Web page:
Jonathan's Mistletoe Diary

December 19, 2013

Imported mistletoe; not new and, probably, not a problem

Filed under: Uncategorized — Jonathan Briggs @ 8:06 am

“Buy British!” That slogan doesn’t have the same ring about it these days, when so many products are imported, but surely mistletoe is one of those few that we could, in theory, realistically aspire to buy locally. There are regular calls each year to make sure your mistletoe is British, backed up with the idea that this will sustain our native mistletoe industry. But is this at all realistic?

There is no labelling scheme – so, frankly, most florists/greengrocers won’t have a clue where their mistletoe came from. The only significant home-grown supply is from mistletoe-filled orchards in the SW midlands of England – and those orchards are on the decline. And, despite media-hype, we have relied on mistletoe imports from mainland Europe since at least the late 19th century.

WorcsChronicleDec1884

A report from the Worcestershire Chronicle in December 1884 – note that despite being a Worcestershire paper it expresses no surprise that most mistletoe comes from France!!

Are those imports a problem? Not as far as I can tell. Up until the 1960s or so, when imports still came via traditional means, it was normal for the British media to report on the import figures – with tonnages of mistletoe imports reported as a ‘good thing’ and part of the Christmas seasonal events. Since the 1990s, when worries about home-grown mistletoe supplies began, the opposite line has been taken – with the media implying that imports are somehow bad, and a ‘new’ phenomenon.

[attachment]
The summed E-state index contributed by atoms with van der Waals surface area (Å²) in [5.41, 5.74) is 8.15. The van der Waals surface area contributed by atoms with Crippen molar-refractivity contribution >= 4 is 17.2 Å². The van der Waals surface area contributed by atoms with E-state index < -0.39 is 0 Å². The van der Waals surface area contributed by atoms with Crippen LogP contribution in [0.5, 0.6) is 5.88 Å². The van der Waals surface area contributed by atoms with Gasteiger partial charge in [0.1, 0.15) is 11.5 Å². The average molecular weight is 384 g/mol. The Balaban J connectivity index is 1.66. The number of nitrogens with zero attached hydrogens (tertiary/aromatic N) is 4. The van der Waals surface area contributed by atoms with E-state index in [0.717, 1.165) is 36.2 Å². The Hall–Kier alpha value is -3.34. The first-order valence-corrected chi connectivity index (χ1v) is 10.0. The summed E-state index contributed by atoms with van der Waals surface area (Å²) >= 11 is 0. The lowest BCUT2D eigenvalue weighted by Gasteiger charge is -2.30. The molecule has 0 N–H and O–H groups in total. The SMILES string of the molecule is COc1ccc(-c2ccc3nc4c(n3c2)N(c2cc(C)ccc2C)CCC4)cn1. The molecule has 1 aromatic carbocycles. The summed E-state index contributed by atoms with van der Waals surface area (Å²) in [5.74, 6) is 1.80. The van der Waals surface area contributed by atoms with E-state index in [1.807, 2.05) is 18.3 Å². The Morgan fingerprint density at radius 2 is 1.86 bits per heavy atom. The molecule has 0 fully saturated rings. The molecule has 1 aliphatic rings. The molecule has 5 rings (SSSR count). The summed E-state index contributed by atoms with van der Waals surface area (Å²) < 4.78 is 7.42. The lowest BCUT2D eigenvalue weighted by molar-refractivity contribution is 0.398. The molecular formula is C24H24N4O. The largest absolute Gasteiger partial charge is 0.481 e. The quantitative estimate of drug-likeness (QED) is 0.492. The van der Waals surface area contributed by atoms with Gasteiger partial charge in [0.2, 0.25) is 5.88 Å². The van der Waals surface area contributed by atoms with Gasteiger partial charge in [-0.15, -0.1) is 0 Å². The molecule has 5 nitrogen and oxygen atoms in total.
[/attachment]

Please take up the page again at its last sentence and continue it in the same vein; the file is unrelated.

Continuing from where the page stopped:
A report in the Northern Echo in December 1895, worrying that French mistletoe control measures would reduce Christmas supplies in the UK

A report in the Northern Echo in December 1895, worrying that French mistletoe control measures would reduce Christmas supplies in the UK

Reports from the late 19th century describe ships with deckfuls of mistletoe coming over from France – there’s a Worcestershire example on the left. And when the French government passed a law obliging their orchard owners to control mistletoe there was understandable angst here in Britain (see the 1895 story on the right)

Press photos from the 1920s, 30s and 50s feature Normandy farmers cutting mistletoe for export to Britain. It was an accepted, and expected, part of the seasonal news.

The import trade continues, though it’s not so well reported these days, perhaps because there is so little regulation on cross-border trade now, particularly within the EU. This makes it much less obvious.

But should we be worried by it – do mistletoe imports threaten our home-grown mistletoe trade and harvest? I suspect there is no problem – indeed the recent trend to publicly despair of imports is probably ensuring the home-grown trade is doing better than ever, especially with the new UK-branded mail-order retailers set up on the internet (which are the only effort at a ‘Terroir‘ system we have for mistletoe).

The real problem is sustainability  – and that applies to both the home-grown and imported mistletoe. Most mistletoe, wherever it is harvested, comes from old-style traditional apple orchards and those are just as threatened in mainland Europe as they are in the UK!
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Commercial break:

EMShopTry The English Mistletoe Shop for Grow-Kits, Grow-Kit Gift Cards, Books etc, and mistletoe of course.

Or go direct to Amazon to buy A little Book About Mistletoe – in paperback or Kindle formats

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